Can you tell us how St. Agni came to life? Was your background always in design or footwear?
The name St. Agni – i.e. ‘Saint Agni’ is a tribute to my Nona Agni. She is a saint in my eyes and has always inspired me. Nona grew up in Corfu, Greece and then migrated to Australia in the 1960’s.
To be honest, I genuinely couldn’t find the items I wanted out there, anything I liked I still wanted to refine somehow, so that’s when I began designing things for myself. I’d always wanted to have my own business and so when the timing felt right my husband and I started the label as a passion project and we ran everything out of our apartment for the first couple of years whilst still working full-time elsewhere. Eventually, we simply ran out of space at home and that’s when we moved into what is now our Byron Bay head office and Boutique showroom. I’m a retail girl at heart! I have always worked in retail and even now spending time on the shop floor in our boutique is one of my favourite things to do!
Your slides and mules have developed a cult following and are a hit with local Byron Bay mums as well as the high-end fashion pack. Can you explain a little about where your inspiration comes from?
We first became well known for our Bunto Woven Loafers. This original woven style was inspired by the traditional Indian Kolhapuri Bunto’s. We wanted to create a design based on a contemporary take of this classic style shoe and make them accessible for the modern woman. Our knitted leather styles are an extension of this and I love working with leather and exploring different techniques that are not commonly used to create footwear. When people first see the knitted styles they don’t believe they are leather, as it’s a very unique material to knit with. The leather is cut into fine strips and spun into cord, then naturally dyed and dried in the sun. Once the cord is supple the artisans bind it together with a manually operated loom and finish the ends by hand. The sole is cut by hand and then all the elements are assembled together and checked and packed.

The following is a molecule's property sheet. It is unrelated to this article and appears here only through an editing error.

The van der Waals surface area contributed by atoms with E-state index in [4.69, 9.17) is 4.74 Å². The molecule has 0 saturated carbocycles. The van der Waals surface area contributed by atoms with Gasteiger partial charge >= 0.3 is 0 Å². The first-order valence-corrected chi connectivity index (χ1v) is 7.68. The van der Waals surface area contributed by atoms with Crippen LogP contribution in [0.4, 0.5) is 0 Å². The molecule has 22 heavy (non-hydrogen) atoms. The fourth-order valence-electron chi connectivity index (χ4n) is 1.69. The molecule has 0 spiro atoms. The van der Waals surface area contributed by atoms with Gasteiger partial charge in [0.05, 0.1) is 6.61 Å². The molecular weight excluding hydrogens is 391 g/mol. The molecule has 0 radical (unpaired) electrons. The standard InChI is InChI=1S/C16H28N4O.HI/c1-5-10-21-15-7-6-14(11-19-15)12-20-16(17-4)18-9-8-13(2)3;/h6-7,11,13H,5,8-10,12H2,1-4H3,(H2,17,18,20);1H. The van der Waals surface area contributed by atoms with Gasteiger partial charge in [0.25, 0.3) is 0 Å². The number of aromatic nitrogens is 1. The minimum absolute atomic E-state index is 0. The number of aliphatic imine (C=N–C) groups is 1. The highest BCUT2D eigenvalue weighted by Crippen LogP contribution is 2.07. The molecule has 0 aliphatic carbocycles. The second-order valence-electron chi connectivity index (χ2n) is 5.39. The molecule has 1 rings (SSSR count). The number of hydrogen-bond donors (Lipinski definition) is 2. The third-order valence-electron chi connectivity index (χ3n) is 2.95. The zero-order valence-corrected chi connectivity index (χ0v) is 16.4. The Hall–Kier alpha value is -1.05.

How does living and working in Byron Bay influence St. Agni and the business overall?
Byron Bay offers a quintessential Australian lifestyle and this relaxed way of living influences everything we create and the way we run our business. We are so lucky to be immersed in this network of creatives – It’s such an inspiring place to live. There is certainly a unique energy in Byron that fuels the entrepreneur.
You work alongside your husband and also have a small baby, Jude - what’s it like running a family business, working with your partner and throwing a baby into the mix?
Matt and I work well together as the business is a shared passion of ours, so we’re lucky. I see the business as being something that helps bind us together and because we enjoy it so much we never really experience conflict.
Jude has just slipped right in with our flow, I think parenting with someone shares really similar qualities to running a business with someone with a little less sleep. Although at times it can be stressful having so much on it also has its benefits. It’s so nice to have that flexibility at work when we need it!
Describe a typical day.
Everyday is different and I love that! But most days we all wake up together at around 6:30, I jump in the shower and fill up a big bucket of water for Jude to play in while I shower and then I jump out and Matt jumps in, our life is a constant tag teaming game of looking after Jude and managing the business.
Once we’re all showered we have breakfast and Ebony comes over to watch Jude while Matt and I go off to work. At work there is no set day – we check our emails, we might have a meeting or travel up to Brisbane to check in on the new boutique, or I’ll spend the day working with our Designer Erika. Then we come home and have dinner as a family and jump in to bed for an early night.
How important is the artisan element of footwear design to St. Agni and does this process make the make the entire design and manufacturing harder? How do you logistically make the behind-the-scenes elements to the business work, e.g. travel etc. ?
Matt and I have built relationships with our artisans and we enjoy visiting and watching their businesses growth with ours. We were traveling to Indonesia 3-4 times a year, but since having Jude we have slowed the travel down and are trying to work via correspondence.
We really value the handmade element of our designs, it entails a slower process and is a beautiful craft. There are challenging aspects such as keeping up with the demand or the fact that every piece varies slightly due to the handmade process.